Thursday, April 5, 2018

E - Expat

My wife and I moved from America to Beijing China in September of 2016. This opened up an entirely new world to us. We became expats.

Being an expat has its definite hardships, but it's also a cool club to be in. We know people from all over the world and interact with them on a regular basis. Every expat has a fascinating story about how they ended up living in China. We have tons of Chinese friends here, but we also know people from Russia, Canada, Spain, France, Ukraine, Peru, Australia, South Africa, Jamaica, Antigua, Tasmania, Mongolia, Thailand, Brazil, Ghana, Serbia, Greece, Italy and many other places.

For the first few months after getting here, we obviously didn't have many friends yet and were trying to get to know people. After months of hearing only Chinese every time we stepped out of our apartment, it was exciting to see another Western face on the subway. There have been dozens of times I've approached someone on the street and initiated conversation (eager to speak some English) only to discover that they only speak German or French.

I have been asked many times by people back home in the States if I've made any American friends over here. And after 18 months of living here, I can honestly say "No. Not a single one."

I occasionally cross paths with another American, but I really don't meet that many. My friends are from all over the place. I don't know why none of them are American, but they aren't. And that's okay. In the States, I might have thought of someone as my Canadian friend or my British friend, but here, I'm just grateful to have a few people who I can speak my native language with. Even if it is not their native language.

However, regardless of how many friends we may make, we have chosen to live in a part of the world where we cannot pass for one of the locals. Had we moved to Germany, the Germans might think we were one of them…until we opened our mouths. However, we look distinctly different than a Chinese person.

Walking down the street, we get stared at a lot when we are not in an expat area. Children will actually point and we hear the word lǎowài (老外), which means foreigner.

There is some argument about whether this is a derogatory word, but it is clear what it means whether it is good or bad. "You are not one of us."

Not sure this applies, but I'm going with it.

In the States, the "melting pot", an Asian person is just one of the hundreds of different kinds of
people who make up the country. American prides itself on being a nation of immigrants. Therefore, almost any nationality doesn't really stand out. You can look like a person of any culture and still be distinctly American. However, in China everyone is Chinese. If you do not look Chinese, it is blatantly obvious that you are not from there. Which makes the word lǎowài very true. It is just a word that points out what is very obvious.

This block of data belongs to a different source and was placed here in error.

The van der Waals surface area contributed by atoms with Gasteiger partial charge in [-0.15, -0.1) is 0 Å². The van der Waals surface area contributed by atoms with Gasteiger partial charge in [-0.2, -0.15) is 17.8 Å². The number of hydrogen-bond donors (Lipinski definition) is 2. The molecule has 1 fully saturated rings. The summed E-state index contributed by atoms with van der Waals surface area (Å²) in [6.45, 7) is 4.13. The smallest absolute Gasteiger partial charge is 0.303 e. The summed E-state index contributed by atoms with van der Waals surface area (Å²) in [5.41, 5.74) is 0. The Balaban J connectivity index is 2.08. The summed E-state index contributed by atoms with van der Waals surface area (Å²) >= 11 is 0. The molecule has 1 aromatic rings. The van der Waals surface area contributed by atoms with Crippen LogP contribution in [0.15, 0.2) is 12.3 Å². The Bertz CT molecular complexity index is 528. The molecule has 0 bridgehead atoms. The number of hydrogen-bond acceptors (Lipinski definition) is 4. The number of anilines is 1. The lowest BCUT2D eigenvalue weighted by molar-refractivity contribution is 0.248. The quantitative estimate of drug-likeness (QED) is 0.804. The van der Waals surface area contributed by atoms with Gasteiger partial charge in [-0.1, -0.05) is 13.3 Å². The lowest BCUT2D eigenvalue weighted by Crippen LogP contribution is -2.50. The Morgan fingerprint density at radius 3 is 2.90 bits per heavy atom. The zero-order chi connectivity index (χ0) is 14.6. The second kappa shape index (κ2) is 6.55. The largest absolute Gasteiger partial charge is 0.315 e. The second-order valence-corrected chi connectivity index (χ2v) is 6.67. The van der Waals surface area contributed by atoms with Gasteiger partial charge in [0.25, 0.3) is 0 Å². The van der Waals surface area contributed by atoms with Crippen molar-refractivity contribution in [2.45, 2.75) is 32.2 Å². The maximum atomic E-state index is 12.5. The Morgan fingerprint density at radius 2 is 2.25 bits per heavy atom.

So then, it is up to the expat to decide just how foreign he wants to be. I may never look like a Chinese person, but I can decide if I want to learn to speak the language, embrace the culture and welcome their practices. With time, many expats really begin to change the way they think about and view the world.

In the expat community, you will find people on each end of the spectrum. Some expats totally dive into the culture of wherever they are living to become as much like the locals as possible. Others fight to stay true to exactly who they are and never give an inch. Most fall somewhere in between. Most of the time, it isn't really even a conscious choice. Each person is just who they are and are responding to their surrounding in the way that is most comfortable for them. Either way, it makes for a fascinating group of people to identify with.


  1. I find it remarkable that we have met so few Americans!

    1. I find that odd.. Even stranger is how every one we DO meet seems to be from Ohio.

  2. even though I live in a 'melting pot' place, I still feel like an expat. I think it's because it's hard to feel you belong when you don't look the same and in truth, none of us are the same. we can only hope to be accepted as ourselves.

    have a lovely day.

    my latest a-z post is:
    excuses on why I didn't blog

    1. That's the thing about America, everyone is very different. China is one of those places where conformity is cherished over individuality. So when someone stands out, they really stand out.

  3. It is hard to imagine the incredible adventure you are living!

    1. It definitely has been an adventure. I sat at home in Illinois for 40 years. I decided it was time for a change.


Leave a comment. C'MON!!! You're already here. Leave a comment. Don't leave me hanging and wondering if any has ever seen these words. I'll rub your feet.